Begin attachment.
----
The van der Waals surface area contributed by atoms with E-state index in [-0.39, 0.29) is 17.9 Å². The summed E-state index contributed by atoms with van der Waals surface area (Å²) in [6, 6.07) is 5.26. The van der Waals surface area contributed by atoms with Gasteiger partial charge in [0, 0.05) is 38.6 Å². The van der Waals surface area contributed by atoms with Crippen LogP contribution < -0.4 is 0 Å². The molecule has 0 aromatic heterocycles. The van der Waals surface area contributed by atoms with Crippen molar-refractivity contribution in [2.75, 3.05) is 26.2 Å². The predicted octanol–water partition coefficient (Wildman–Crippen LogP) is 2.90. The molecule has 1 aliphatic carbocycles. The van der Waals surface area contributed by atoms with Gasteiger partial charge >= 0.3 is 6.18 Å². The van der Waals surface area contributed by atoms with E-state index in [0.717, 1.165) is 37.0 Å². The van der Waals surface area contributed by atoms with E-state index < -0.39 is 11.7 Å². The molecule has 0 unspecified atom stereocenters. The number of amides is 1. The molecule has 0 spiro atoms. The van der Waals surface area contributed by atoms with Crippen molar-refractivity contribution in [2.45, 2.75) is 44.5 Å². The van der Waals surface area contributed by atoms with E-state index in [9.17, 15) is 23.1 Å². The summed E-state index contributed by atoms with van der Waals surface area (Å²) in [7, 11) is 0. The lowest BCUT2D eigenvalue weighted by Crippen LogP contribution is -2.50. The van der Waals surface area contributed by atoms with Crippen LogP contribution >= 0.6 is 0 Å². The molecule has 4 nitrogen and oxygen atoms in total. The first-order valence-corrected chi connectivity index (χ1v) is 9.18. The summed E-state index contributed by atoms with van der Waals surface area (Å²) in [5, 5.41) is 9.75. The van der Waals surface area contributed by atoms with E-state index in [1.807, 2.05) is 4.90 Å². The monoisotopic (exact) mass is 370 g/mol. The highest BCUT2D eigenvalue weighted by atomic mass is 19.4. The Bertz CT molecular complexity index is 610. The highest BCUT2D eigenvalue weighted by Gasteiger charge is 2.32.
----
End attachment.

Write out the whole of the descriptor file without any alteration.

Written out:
The van der Waals surface area contributed by atoms with E-state index in [-0.39, 0.29) is 17.9 Å². The summed E-state index contributed by atoms with van der Waals surface area (Å²) in [6, 6.07) is 5.26. The van der Waals surface area contributed by atoms with Gasteiger partial charge in [0, 0.05) is 38.6 Å². The van der Waals surface area contributed by atoms with Crippen LogP contribution < -0.4 is 0 Å². The molecule has 0 aromatic heterocycles. The van der Waals surface area contributed by atoms with Crippen molar-refractivity contribution in [2.75, 3.05) is 26.2 Å². The predicted octanol–water partition coefficient (Wildman–Crippen LogP) is 2.90. The molecule has 1 aliphatic carbocycles. The van der Waals surface area contributed by atoms with Gasteiger partial charge >= 0.3 is 6.18 Å². The van der Waals surface area contributed by atoms with E-state index in [0.717, 1.165) is 37.0 Å². The van der Waals surface area contributed by atoms with E-state index < -0.39 is 11.7 Å². The molecule has 0 unspecified atom stereocenters. The number of amides is 1. The molecule has 0 spiro atoms. The van der Waals surface area contributed by atoms with Crippen molar-refractivity contribution in [2.45, 2.75) is 44.5 Å². The van der Waals surface area contributed by atoms with E-state index in [9.17, 15) is 23.1 Å². The summed E-state index contributed by atoms with van der Waals surface area (Å²) in [7, 11) is 0. The lowest BCUT2D eigenvalue weighted by Crippen LogP contribution is -2.50. The van der Waals surface area contributed by atoms with Crippen LogP contribution >= 0.6 is 0 Å². The molecule has 4 nitrogen and oxygen atoms in total. The first-order valence-corrected chi connectivity index (χ1v) is 9.18. The summed E-state index contributed by atoms with van der Waals surface area (Å²) in [5, 5.41) is 9.75. The van der Waals surface area contributed by atoms with E-state index in [1.807, 2.05) is 4.90 Å². The monoisotopic (exact) mass is 370 g/mol. The highest BCUT2D eigenvalue weighted by atomic mass is 19.4. The Bertz CT molecular complexity index is 610. The highest BCUT2D eigenvalue weighted by Gasteiger charge is 2.32.